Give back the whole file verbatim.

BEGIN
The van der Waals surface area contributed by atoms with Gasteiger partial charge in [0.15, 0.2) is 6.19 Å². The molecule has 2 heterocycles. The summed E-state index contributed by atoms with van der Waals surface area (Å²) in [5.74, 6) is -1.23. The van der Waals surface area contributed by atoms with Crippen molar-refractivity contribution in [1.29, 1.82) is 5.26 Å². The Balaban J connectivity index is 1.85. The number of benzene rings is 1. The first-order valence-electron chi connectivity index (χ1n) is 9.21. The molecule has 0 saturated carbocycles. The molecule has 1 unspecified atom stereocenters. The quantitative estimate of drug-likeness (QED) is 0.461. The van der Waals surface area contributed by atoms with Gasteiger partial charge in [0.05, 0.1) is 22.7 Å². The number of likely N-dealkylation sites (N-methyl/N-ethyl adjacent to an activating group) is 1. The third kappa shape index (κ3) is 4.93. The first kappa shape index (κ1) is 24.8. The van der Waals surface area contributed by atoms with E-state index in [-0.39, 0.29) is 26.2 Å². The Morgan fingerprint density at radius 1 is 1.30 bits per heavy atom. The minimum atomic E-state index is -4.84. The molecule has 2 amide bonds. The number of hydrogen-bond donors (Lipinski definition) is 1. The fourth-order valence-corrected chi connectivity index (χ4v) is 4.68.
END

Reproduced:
The van der Waals surface area contributed by atoms with Gasteiger partial charge in [0.15, 0.2) is 6.19 Å². The molecule has 2 heterocycles. The summed E-state index contributed by atoms with van der Waals surface area (Å²) in [5.74, 6) is -1.23. The van der Waals surface area contributed by atoms with Crippen molar-refractivity contribution in [1.29, 1.82) is 5.26 Å². The Balaban J connectivity index is 1.85. The number of benzene rings is 1. The first-order valence-electron chi connectivity index (χ1n) is 9.21. The molecule has 0 saturated carbocycles. The molecule has 1 unspecified atom stereocenters. The quantitative estimate of drug-likeness (QED) is 0.461. The van der Waals surface area contributed by atoms with Gasteiger partial charge in [0.05, 0.1) is 22.7 Å². The number of likely N-dealkylation sites (N-methyl/N-ethyl adjacent to an activating group) is 1. The third kappa shape index (κ3) is 4.93. The first kappa shape index (κ1) is 24.8. The van der Waals surface area contributed by atoms with E-state index in [-0.39, 0.29) is 26.2 Å². The Morgan fingerprint density at radius 1 is 1.30 bits per heavy atom. The minimum atomic E-state index is -4.84. The molecule has 2 amide bonds. The number of hydrogen-bond donors (Lipinski definition) is 1. The fourth-order valence-corrected chi connectivity index (χ4v) is 4.68.